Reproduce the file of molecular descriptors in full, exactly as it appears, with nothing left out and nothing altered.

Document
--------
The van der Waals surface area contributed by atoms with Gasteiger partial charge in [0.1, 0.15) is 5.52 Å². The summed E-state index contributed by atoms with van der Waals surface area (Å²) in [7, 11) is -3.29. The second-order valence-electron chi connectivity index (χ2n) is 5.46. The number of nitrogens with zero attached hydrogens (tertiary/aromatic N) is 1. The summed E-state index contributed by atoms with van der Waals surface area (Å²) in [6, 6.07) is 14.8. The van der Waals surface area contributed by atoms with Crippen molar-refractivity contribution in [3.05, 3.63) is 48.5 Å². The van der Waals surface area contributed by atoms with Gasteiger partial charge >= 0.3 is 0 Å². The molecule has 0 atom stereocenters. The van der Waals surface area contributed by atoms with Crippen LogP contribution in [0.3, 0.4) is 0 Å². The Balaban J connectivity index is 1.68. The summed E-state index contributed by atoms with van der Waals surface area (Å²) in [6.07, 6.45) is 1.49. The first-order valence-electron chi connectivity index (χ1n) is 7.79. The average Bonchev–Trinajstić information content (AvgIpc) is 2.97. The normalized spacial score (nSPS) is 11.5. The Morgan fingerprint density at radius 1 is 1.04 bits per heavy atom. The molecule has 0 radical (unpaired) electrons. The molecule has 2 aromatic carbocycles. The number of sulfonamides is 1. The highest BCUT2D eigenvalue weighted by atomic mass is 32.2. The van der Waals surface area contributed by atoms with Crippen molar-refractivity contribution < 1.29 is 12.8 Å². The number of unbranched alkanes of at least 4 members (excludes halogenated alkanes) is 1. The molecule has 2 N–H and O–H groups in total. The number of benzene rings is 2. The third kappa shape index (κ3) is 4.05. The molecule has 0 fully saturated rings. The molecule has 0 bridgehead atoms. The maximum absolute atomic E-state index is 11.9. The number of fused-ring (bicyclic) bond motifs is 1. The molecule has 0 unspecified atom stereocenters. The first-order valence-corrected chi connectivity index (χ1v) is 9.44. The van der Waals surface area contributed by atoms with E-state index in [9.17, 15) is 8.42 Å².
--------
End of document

The van der Waals surface area contributed by atoms with Gasteiger partial charge in [0.1, 0.15) is 5.52 Å². The summed E-state index contributed by atoms with van der Waals surface area (Å²) in [7, 11) is -3.29. The second-order valence-electron chi connectivity index (χ2n) is 5.46. The number of nitrogens with zero attached hydrogens (tertiary/aromatic N) is 1. The summed E-state index contributed by atoms with van der Waals surface area (Å²) in [6, 6.07) is 14.8. The van der Waals surface area contributed by atoms with Crippen molar-refractivity contribution in [3.05, 3.63) is 48.5 Å². The van der Waals surface area contributed by atoms with Gasteiger partial charge >= 0.3 is 0 Å². The molecule has 0 atom stereocenters. The van der Waals surface area contributed by atoms with Crippen LogP contribution in [0.3, 0.4) is 0 Å². The Balaban J connectivity index is 1.68. The summed E-state index contributed by atoms with van der Waals surface area (Å²) in [6.07, 6.45) is 1.49. The first-order valence-electron chi connectivity index (χ1n) is 7.79. The average Bonchev–Trinajstić information content (AvgIpc) is 2.97. The normalized spacial score (nSPS) is 11.5. The Morgan fingerprint density at radius 1 is 1.04 bits per heavy atom. The molecule has 0 radical (unpaired) electrons. The molecule has 2 aromatic carbocycles. The number of sulfonamides is 1. The highest BCUT2D eigenvalue weighted by atomic mass is 32.2. The van der Waals surface area contributed by atoms with Crippen molar-refractivity contribution < 1.29 is 12.8 Å². The number of unbranched alkanes of at least 4 members (excludes halogenated alkanes) is 1. The molecule has 2 N–H and O–H groups in total. The number of benzene rings is 2. The third kappa shape index (κ3) is 4.05. The molecule has 0 fully saturated rings. The molecule has 0 bridgehead atoms. The maximum absolute atomic E-state index is 11.9. The number of fused-ring (bicyclic) bond motifs is 1. The molecule has 0 unspecified atom stereocenters. The first-order valence-corrected chi connectivity index (χ1v) is 9.44. The van der Waals surface area contributed by atoms with E-state index in [9.17, 15) is 8.42 Å².